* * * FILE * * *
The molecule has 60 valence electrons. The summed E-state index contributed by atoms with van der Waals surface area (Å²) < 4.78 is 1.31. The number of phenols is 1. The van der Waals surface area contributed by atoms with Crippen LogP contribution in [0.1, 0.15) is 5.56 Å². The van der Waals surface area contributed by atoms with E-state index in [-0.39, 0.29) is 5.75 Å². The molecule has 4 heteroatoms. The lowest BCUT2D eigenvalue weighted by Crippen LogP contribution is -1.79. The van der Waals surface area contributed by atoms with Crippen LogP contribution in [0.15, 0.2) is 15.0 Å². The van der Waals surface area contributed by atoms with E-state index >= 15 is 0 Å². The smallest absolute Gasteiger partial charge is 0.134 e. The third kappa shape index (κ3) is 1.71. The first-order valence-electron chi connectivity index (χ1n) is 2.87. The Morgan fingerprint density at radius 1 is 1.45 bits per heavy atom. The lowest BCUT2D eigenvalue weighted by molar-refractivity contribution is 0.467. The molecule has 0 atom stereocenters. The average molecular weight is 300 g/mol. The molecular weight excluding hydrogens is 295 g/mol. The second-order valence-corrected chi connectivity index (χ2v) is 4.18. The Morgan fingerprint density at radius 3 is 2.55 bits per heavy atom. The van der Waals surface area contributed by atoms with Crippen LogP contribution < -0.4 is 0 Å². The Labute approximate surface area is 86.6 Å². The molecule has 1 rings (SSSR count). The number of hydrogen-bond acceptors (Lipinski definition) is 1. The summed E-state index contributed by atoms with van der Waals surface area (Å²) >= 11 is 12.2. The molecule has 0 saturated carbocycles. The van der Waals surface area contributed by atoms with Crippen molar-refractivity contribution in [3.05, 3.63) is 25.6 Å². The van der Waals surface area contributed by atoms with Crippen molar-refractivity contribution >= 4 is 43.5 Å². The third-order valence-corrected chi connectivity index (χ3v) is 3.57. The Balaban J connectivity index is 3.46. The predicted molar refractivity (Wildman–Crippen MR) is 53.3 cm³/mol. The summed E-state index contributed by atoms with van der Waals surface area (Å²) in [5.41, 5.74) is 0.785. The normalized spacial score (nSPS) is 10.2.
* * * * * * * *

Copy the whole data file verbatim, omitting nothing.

The molecule has 60 valence electrons. The summed E-state index contributed by atoms with van der Waals surface area (Å²) < 4.78 is 1.31. The number of phenols is 1. The van der Waals surface area contributed by atoms with Crippen LogP contribution in [0.1, 0.15) is 5.56 Å². The van der Waals surface area contributed by atoms with E-state index in [-0.39, 0.29) is 5.75 Å². The molecule has 4 heteroatoms. The lowest BCUT2D eigenvalue weighted by Crippen LogP contribution is -1.79. The van der Waals surface area contributed by atoms with Crippen LogP contribution in [0.15, 0.2) is 15.0 Å². The van der Waals surface area contributed by atoms with E-state index >= 15 is 0 Å². The smallest absolute Gasteiger partial charge is 0.134 e. The third kappa shape index (κ3) is 1.71. The first-order valence-electron chi connectivity index (χ1n) is 2.87. The Morgan fingerprint density at radius 1 is 1.45 bits per heavy atom. The lowest BCUT2D eigenvalue weighted by molar-refractivity contribution is 0.467. The molecule has 0 atom stereocenters. The average molecular weight is 300 g/mol. The molecular weight excluding hydrogens is 295 g/mol. The second-order valence-corrected chi connectivity index (χ2v) is 4.18. The Morgan fingerprint density at radius 3 is 2.55 bits per heavy atom. The van der Waals surface area contributed by atoms with Crippen LogP contribution < -0.4 is 0 Å². The Labute approximate surface area is 86.6 Å². The molecule has 1 rings (SSSR count). The number of hydrogen-bond acceptors (Lipinski definition) is 1. The summed E-state index contributed by atoms with van der Waals surface area (Å²) >= 11 is 12.2. The molecule has 0 saturated carbocycles. The van der Waals surface area contributed by atoms with Crippen molar-refractivity contribution in [3.05, 3.63) is 25.6 Å². The van der Waals surface area contributed by atoms with Crippen molar-refractivity contribution >= 4 is 43.5 Å². The third-order valence-corrected chi connectivity index (χ3v) is 3.57. The Balaban J connectivity index is 3.46. The predicted molar refractivity (Wildman–Crippen MR) is 53.3 cm³/mol. The summed E-state index contributed by atoms with van der Waals surface area (Å²) in [5.41, 5.74) is 0.785. The normalized spacial score (nSPS) is 10.2.